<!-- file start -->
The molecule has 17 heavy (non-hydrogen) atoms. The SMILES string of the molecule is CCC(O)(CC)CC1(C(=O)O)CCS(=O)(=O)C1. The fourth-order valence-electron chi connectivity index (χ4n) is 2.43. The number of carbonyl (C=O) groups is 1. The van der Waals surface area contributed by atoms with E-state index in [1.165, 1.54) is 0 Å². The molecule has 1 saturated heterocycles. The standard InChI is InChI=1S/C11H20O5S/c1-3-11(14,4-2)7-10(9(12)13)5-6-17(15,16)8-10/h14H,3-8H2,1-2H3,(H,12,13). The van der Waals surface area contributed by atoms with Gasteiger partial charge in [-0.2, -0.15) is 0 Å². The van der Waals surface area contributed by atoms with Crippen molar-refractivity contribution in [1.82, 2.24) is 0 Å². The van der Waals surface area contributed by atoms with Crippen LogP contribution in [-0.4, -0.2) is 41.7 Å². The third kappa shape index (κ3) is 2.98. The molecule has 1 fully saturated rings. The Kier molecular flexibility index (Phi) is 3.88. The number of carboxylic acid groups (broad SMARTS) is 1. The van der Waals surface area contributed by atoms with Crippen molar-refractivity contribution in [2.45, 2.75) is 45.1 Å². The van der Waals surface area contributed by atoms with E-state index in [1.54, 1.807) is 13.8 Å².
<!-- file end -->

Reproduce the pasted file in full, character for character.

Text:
The molecule has 17 heavy (non-hydrogen) atoms. The SMILES string of the molecule is CCC(O)(CC)CC1(C(=O)O)CCS(=O)(=O)C1. The fourth-order valence-electron chi connectivity index (χ4n) is 2.43. The number of carbonyl (C=O) groups is 1. The van der Waals surface area contributed by atoms with E-state index in [1.165, 1.54) is 0 Å². The molecule has 1 saturated heterocycles. The standard InChI is InChI=1S/C11H20O5S/c1-3-11(14,4-2)7-10(9(12)13)5-6-17(15,16)8-10/h14H,3-8H2,1-2H3,(H,12,13). The van der Waals surface area contributed by atoms with Gasteiger partial charge in [-0.2, -0.15) is 0 Å². The van der Waals surface area contributed by atoms with Crippen molar-refractivity contribution in [1.82, 2.24) is 0 Å². The van der Waals surface area contributed by atoms with Crippen LogP contribution in [-0.4, -0.2) is 41.7 Å². The third kappa shape index (κ3) is 2.98. The molecule has 1 fully saturated rings. The Kier molecular flexibility index (Phi) is 3.88. The number of carboxylic acid groups (broad SMARTS) is 1. The van der Waals surface area contributed by atoms with Crippen molar-refractivity contribution in [2.45, 2.75) is 45.1 Å². The van der Waals surface area contributed by atoms with E-state index in [1.54, 1.807) is 13.8 Å².